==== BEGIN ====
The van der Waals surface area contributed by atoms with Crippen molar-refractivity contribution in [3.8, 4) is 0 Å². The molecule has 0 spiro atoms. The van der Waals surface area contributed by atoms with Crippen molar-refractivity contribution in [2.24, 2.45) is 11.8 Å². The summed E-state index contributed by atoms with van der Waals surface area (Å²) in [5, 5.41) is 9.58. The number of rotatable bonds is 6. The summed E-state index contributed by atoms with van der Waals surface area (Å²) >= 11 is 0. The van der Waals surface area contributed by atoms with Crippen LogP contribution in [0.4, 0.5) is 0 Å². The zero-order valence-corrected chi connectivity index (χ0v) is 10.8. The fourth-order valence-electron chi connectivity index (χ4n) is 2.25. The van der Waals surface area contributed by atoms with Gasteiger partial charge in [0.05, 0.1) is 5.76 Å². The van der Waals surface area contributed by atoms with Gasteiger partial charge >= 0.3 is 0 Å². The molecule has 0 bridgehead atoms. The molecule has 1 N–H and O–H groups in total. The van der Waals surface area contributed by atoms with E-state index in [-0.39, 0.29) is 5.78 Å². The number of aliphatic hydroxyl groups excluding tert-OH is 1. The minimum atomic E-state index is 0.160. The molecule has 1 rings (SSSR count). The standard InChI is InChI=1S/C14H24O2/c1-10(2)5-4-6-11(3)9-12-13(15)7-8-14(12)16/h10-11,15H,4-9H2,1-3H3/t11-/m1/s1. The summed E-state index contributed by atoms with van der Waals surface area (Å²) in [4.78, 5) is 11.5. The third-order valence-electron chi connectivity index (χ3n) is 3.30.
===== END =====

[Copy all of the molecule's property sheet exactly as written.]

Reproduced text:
The van der Waals surface area contributed by atoms with Crippen molar-refractivity contribution in [3.8, 4) is 0 Å². The molecule has 0 spiro atoms. The van der Waals surface area contributed by atoms with Crippen molar-refractivity contribution in [2.24, 2.45) is 11.8 Å². The summed E-state index contributed by atoms with van der Waals surface area (Å²) in [5, 5.41) is 9.58. The number of rotatable bonds is 6. The summed E-state index contributed by atoms with van der Waals surface area (Å²) >= 11 is 0. The van der Waals surface area contributed by atoms with Crippen LogP contribution in [0.4, 0.5) is 0 Å². The zero-order valence-corrected chi connectivity index (χ0v) is 10.8. The fourth-order valence-electron chi connectivity index (χ4n) is 2.25. The van der Waals surface area contributed by atoms with Gasteiger partial charge in [0.05, 0.1) is 5.76 Å². The van der Waals surface area contributed by atoms with Gasteiger partial charge >= 0.3 is 0 Å². The molecule has 0 bridgehead atoms. The molecule has 1 N–H and O–H groups in total. The van der Waals surface area contributed by atoms with E-state index in [-0.39, 0.29) is 5.78 Å². The number of aliphatic hydroxyl groups excluding tert-OH is 1. The minimum atomic E-state index is 0.160. The molecule has 1 rings (SSSR count). The standard InChI is InChI=1S/C14H24O2/c1-10(2)5-4-6-11(3)9-12-13(15)7-8-14(12)16/h10-11,15H,4-9H2,1-3H3/t11-/m1/s1. The summed E-state index contributed by atoms with van der Waals surface area (Å²) in [4.78, 5) is 11.5. The third-order valence-electron chi connectivity index (χ3n) is 3.30.